Authentic voices. Remarkable stories. AOL On Originals showcase the passions that make the world a more interesting place.
Connected features the personal stories of six New Yorkers woven together into one of the most intimate series ever. This groundbreaking show changes the nature of storytelling by giving each character a camera to document their lives. The result is a unique format revealing as different as everyone appears to be, we are all universally Connected.
Wake up to your world in 2 minutes.
Jews and Money. Asian Drivers. Polish IQ. CPT… that's racist! But where do these stereotypes come from? Comedian Mike Epps explores the backstories of this humor and how history and fact often distorts into a snide – but sometimes funny – shorthand.
"INSPIRED" features celebrities, visionaries and some of the biggest newsmakers of our generation, recounting the stories behind their biggest, life-changing moments of inspiration.
In a compelling series of verite encounters, Win Win provides unique access into the minds and lives of the world’s most-celebrated entrepreneurs and athletes.
Explore what it means to be human as we rush head first into the future through the eyes, creativity, and mind of Tiffany Shlain, acclaimed filmmaker and speaker, founder of The Webby Awards, mother, constant pusher of boundaries and one of Newsweek’s “women shaping the 21st Century.”
Nicole Richie brings her unfiltered sense of humor and unique perspective to life in a new series based on her irreverent twitter feed. The show follows the outspoken celebrity as she shares her perspective on style, parenting, relationships and her journey to adulthood.
Comedy is hard, but teaching comedy to children is hilariously difficult. Kevin Nealon is giving the challenge to some world-famous comedians. As these young minds meet with comedy’s best, get ready to learn some valuable comedy lessons, and to laugh!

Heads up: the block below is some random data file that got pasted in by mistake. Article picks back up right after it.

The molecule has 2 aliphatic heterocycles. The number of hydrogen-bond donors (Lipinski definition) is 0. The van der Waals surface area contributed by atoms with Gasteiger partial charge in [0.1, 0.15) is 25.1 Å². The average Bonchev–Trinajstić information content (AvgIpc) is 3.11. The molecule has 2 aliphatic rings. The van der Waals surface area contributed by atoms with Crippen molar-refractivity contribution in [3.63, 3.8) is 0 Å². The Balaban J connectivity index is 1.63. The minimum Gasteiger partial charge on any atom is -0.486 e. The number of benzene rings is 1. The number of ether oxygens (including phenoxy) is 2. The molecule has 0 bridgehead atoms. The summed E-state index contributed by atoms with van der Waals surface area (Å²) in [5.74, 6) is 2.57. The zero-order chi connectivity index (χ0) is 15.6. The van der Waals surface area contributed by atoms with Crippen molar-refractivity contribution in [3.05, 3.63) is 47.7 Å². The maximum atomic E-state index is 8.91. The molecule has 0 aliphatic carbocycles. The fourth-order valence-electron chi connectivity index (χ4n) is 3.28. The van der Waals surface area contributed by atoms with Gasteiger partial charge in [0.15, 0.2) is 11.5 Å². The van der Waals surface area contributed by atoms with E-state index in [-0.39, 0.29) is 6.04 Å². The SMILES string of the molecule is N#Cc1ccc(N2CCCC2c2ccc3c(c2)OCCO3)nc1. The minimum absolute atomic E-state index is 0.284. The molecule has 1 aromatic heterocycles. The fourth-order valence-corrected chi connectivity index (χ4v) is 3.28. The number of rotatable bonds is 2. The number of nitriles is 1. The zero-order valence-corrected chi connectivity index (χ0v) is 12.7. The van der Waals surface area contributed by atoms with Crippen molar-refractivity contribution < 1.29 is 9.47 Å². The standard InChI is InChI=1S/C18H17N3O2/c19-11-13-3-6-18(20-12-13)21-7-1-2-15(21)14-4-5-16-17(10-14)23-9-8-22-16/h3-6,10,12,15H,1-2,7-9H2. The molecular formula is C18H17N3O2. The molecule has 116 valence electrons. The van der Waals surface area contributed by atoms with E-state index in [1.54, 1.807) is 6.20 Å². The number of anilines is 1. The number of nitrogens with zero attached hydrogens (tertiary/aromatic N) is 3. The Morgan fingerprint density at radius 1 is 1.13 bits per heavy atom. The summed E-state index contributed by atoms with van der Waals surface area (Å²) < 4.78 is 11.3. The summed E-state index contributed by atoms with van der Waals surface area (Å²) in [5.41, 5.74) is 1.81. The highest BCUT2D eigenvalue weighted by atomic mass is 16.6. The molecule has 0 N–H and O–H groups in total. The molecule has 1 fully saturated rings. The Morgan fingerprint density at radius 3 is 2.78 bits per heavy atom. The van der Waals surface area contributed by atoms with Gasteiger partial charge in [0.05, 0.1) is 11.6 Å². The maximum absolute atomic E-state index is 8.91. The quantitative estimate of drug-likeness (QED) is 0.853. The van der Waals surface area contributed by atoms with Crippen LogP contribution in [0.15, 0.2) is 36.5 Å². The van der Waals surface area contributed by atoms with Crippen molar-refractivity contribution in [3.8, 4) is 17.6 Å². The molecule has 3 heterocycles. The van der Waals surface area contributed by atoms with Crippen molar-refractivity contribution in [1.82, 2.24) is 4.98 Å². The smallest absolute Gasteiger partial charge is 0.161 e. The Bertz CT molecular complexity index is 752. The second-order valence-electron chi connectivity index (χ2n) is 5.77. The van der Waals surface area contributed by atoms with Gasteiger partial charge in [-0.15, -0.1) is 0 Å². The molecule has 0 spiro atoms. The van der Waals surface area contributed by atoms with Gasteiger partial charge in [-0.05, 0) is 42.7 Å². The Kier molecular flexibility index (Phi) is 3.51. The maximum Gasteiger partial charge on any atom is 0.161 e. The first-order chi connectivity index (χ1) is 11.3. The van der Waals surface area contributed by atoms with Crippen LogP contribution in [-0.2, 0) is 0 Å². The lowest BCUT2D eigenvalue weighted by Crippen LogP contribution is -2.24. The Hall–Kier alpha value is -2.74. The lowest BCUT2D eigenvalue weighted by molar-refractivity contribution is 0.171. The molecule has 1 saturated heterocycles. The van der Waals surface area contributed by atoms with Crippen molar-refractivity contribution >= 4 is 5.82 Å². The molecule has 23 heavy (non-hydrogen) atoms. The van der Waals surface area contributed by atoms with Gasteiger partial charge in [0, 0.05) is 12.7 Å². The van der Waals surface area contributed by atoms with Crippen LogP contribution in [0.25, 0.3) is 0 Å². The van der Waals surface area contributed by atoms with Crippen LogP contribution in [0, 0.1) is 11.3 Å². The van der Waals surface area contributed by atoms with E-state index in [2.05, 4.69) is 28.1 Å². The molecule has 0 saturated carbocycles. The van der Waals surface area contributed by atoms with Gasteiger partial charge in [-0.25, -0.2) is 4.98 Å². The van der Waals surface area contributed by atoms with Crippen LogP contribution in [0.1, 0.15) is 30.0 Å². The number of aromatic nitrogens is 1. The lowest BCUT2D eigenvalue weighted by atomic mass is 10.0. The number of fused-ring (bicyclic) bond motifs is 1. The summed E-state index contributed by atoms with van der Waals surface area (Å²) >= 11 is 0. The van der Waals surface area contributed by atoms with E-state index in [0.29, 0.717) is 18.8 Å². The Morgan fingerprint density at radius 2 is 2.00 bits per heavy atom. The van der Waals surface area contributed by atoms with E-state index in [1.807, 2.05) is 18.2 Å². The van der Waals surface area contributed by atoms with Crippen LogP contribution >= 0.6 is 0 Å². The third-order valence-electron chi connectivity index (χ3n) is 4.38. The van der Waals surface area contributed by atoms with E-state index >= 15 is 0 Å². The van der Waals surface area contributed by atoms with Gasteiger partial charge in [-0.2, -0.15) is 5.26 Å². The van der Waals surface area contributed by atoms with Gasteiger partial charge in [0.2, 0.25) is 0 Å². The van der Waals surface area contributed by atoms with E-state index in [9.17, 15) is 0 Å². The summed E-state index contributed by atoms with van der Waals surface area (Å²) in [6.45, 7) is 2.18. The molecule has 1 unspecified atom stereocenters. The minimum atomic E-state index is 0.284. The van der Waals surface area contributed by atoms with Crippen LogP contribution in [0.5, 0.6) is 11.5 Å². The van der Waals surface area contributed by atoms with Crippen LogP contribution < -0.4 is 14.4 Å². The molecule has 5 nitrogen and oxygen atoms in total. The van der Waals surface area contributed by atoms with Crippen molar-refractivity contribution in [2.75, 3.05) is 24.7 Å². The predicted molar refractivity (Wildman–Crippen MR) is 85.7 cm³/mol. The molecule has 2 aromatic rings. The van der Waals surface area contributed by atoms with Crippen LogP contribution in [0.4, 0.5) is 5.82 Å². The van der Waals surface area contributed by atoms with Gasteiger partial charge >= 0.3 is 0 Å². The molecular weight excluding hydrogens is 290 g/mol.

James Franco loves movies. He loves watching them, acting in them, directing them, and even writing them. And now, he’s going to take some of his favorite movie scenes from the most famous films of all time, and re-imagine them in ways that only James can.
The story of punk rock singer Laura Jane Grace of Against Me! who came out as a woman in 2012, and other members of the trans community whose experiences are woefully underrepresented and misunderstood in the media.
Executive produced by Zoe Saldana (who will be the subject of one episode), a celebrity travels back to their hometown to pay tribute to the one person from their past (before they were famous) who helped change their life by giving them an over-the-top, heart-felt surprise.
Enter the graceful but competitive world of ballet through the eyes of executive producer, Sarah Jessica Parker. This behind-the-scenes docudrama reveals what it takes to perform on the ultimate stage, the New York City Ballet. Catch NYCB on stage at Lincoln Center.
Park Bench is a new kind of "talking show" straight from the mind of born and bred New Yorker and host, Steve Buscemi.
In this digital photography tutorial we take a look at the raw camera processing.
Tags:Camera raw processing,Digital Photography,How to Take a Good Picture,how to take a picture,How to Take Better Pictures,Photographing Definition,photography lessons,photography tips,photography tutorial,prophotoinsights
Grab video code:
Camera Raw Processing
Okay, so here we are in Adobe Camera Raw. I’m just going to just go quickly go through some of the settings I use for this image. I kept the color temperature as it is straight from camera and sometimes I’ll adjust that but we’ve got quite a mixture of light in here. We got also the cool blues of the ambient light and mixed him with that, we’ve got also the daylight balance flash from the flash Canon inside the pumpkin head. We do make a lot of monsters mostly because the pumpkins skins are orange, it’s come out slightly warm, we don’t mind that.